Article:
millerandage millerandage [alt.: shot berrieshens and chicks, or pumpkins and peas]
monovitigno single-grape variety [wine]
mosto must
oidio oidium [powdery mildew]
pedicello pedicel
peduncolo stem (peduncle)
peronospora peronospora [downy mildew]
pied de cuve pied de cuve [native yeast starter]
pigiatura pressing
pirodiserbatore weed torch/weed flamer
pirodiserbo weed torching
portinnesto rootstock
quercia oak
rachide rachis
raspo stem
rimontaggio pumping over
ritocchino north-south row orientation
sabbia/sabbioso sand/sandy [sandy soil]
Sauvignon [Blanc] Sauvignon Blanc
scacchiatura disbudding
siccità/stress idrico hydric stress
sistema di allevamento training
sottosuolo subsoil
sovescio cover crop/green manure
spargolo (grappolo spargolo) loosely clustered (grape bunch)
sperone spur
spollonatura disbudding
stralciatura deshooting
stress idrico/siccità hydric stress
sulle bucce skin contact [macerated on the skins]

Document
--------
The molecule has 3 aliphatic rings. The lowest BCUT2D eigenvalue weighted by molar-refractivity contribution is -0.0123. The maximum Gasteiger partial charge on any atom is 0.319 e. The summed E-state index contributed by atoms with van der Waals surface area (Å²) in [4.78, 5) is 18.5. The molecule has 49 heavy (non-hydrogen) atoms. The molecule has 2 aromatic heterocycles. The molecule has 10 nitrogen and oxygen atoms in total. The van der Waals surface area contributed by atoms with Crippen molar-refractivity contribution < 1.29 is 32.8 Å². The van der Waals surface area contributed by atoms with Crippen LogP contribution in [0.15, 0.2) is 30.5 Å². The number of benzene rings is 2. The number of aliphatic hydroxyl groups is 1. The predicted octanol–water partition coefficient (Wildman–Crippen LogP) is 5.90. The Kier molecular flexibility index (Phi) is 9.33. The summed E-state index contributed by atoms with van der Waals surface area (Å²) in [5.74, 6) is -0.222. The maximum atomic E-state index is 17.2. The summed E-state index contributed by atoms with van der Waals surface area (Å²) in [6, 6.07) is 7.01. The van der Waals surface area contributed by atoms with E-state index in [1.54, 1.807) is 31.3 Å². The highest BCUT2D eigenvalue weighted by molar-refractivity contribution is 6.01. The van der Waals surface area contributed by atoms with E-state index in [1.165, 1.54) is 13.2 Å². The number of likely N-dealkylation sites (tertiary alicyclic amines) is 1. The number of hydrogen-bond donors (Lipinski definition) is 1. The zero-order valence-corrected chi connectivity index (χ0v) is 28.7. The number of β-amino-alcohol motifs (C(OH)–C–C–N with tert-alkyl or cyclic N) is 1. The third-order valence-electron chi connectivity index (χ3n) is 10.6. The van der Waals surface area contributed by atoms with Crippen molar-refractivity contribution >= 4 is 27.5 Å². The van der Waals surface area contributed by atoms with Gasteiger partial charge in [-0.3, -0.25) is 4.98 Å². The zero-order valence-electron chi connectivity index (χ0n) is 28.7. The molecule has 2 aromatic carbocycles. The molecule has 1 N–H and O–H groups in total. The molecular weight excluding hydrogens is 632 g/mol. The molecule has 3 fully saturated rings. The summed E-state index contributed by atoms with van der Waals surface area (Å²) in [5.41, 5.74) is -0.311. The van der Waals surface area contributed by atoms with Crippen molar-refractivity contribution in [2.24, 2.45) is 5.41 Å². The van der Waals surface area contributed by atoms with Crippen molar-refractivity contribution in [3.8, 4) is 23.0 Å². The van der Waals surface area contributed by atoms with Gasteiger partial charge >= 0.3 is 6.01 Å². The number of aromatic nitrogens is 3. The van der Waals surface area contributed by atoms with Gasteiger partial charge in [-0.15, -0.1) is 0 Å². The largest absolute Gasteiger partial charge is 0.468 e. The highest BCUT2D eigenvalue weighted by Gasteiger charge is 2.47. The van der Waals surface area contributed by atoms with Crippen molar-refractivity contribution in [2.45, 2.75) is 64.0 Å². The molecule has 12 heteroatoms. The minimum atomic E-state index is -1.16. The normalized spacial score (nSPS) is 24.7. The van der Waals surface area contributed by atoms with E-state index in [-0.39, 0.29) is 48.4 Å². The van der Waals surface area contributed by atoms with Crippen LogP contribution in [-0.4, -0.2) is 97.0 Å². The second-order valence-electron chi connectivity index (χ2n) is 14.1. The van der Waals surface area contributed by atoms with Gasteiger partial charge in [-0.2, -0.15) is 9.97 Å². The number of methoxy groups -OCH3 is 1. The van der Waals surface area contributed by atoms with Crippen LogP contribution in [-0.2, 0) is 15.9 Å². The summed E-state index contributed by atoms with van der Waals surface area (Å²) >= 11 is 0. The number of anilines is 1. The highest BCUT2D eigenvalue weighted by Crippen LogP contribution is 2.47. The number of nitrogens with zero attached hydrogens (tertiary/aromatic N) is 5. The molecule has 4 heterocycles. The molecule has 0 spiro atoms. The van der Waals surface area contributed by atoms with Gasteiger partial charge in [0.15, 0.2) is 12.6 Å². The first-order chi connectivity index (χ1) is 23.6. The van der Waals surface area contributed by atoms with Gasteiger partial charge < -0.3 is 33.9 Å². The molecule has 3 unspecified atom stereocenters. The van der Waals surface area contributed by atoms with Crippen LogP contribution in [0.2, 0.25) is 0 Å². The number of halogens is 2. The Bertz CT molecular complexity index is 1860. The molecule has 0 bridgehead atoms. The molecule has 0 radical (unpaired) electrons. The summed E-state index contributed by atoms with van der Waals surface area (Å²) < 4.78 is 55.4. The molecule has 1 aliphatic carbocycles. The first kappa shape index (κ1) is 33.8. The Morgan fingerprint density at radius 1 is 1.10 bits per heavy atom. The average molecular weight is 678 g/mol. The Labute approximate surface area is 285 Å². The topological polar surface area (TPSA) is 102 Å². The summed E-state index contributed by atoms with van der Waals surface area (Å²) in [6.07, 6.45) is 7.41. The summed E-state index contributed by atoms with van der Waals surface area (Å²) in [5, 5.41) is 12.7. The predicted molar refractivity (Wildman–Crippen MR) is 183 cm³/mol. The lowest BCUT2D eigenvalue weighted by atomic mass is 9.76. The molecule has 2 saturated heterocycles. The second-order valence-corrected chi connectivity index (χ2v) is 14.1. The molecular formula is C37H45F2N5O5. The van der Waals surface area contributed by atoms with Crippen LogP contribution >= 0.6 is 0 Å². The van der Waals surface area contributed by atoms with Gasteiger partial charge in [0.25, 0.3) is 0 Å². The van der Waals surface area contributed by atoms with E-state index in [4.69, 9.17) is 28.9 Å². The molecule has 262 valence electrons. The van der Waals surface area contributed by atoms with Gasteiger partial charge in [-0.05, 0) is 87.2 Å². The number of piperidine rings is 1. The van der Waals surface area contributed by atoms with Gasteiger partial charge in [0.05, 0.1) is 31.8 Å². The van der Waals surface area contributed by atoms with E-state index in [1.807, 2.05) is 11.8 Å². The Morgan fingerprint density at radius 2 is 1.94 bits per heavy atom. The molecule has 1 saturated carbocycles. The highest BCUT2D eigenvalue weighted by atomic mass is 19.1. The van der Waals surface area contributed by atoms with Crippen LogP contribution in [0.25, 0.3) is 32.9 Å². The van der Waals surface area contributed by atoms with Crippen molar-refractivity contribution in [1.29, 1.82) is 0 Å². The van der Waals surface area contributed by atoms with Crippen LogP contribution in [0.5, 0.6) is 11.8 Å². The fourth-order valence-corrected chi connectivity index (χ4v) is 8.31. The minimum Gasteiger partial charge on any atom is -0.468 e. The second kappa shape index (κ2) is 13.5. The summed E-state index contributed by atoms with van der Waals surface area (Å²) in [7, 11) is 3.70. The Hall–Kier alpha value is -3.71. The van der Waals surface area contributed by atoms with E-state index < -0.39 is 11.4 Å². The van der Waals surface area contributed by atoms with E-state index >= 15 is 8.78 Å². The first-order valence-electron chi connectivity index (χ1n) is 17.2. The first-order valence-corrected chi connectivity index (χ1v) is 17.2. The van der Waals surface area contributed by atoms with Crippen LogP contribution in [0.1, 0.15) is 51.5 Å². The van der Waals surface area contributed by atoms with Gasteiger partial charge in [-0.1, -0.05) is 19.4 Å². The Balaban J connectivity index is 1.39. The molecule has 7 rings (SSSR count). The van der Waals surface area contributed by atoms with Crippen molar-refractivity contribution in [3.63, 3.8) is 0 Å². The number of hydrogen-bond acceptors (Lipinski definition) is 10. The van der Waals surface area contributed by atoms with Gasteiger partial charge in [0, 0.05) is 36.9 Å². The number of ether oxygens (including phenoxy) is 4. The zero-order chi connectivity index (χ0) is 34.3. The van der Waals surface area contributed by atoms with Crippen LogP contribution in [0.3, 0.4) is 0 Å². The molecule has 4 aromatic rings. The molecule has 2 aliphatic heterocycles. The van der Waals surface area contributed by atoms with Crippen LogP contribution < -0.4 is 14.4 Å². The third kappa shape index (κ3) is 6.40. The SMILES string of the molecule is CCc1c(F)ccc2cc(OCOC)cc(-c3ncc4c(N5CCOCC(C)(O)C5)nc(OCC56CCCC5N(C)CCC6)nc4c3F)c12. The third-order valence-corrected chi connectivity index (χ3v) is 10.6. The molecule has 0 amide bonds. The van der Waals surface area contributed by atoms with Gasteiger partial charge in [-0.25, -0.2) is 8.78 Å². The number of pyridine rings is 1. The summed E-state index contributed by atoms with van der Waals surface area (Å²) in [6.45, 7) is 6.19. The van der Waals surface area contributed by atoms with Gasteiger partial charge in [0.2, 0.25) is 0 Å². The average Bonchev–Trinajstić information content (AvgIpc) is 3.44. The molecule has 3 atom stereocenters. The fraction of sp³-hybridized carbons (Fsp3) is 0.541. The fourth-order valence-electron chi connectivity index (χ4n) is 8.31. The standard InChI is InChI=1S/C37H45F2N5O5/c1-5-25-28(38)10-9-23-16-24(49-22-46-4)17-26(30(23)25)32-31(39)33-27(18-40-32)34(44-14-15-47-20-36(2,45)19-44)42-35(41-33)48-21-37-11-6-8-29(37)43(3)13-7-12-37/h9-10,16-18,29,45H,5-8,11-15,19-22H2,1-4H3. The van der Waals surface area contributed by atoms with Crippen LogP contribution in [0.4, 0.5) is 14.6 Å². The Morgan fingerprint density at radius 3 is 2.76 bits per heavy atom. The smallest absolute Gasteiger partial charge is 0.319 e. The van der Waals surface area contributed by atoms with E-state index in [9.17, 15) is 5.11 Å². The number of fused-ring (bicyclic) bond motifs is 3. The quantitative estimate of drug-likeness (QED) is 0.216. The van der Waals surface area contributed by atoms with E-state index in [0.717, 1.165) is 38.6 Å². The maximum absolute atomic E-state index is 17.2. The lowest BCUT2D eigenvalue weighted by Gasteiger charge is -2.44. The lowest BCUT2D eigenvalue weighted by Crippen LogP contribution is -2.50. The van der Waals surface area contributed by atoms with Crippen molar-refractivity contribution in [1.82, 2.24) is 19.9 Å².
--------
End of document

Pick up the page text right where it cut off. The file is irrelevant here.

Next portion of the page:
sulle fecce nobili lees aged [aged on its lees]
sur lie lees aged [aged on its lees]
svinatura racking (devatting, drawing off)
terreno/terreni soil
tignola della vite vine moth [Eupoecilia ambiguella]
tralcio shoot/cane
tramoggia hopper/feeder
tufo tufaceous subsoil [porous limestone]
vasca vat/tank
vento di maestrale north-westerly wind
vigna/vigne vine/vineyards
vigneto vineyard
vinaccia/vinacce pomace
vite vine
vitigno grape variety

11 thoughts on “How do you translate “spargolo” into English? Italian wine term glossary updated

  1. Pingback: Nibbles: Seeds, Climate models, Stonehenge’s food, Loosely clustered grapes

    • Maurizio, please let me explain ritocchino and girapoggio: these are not references to the compass but rather conventions of English-language wine parlance. I assure you that those are the correct translations. Re. grappolo spargolo, loose bunch doesn’t render the concept. And again, if you read vineyard management technical literature, you’ll find that the most commonly used expression (in English) for what Italians call grappolo spargolo is loosely clustered. I need to do a post on girapoggio and ritocchino. The idea behind the glossary is that it is an index of conventional translations used in common practice. I assure you that my English is actually pretty good and I read a lot of wine writing, technical and otherwise. I’ve spent a lot of time working on this. It’s not just willy nilly.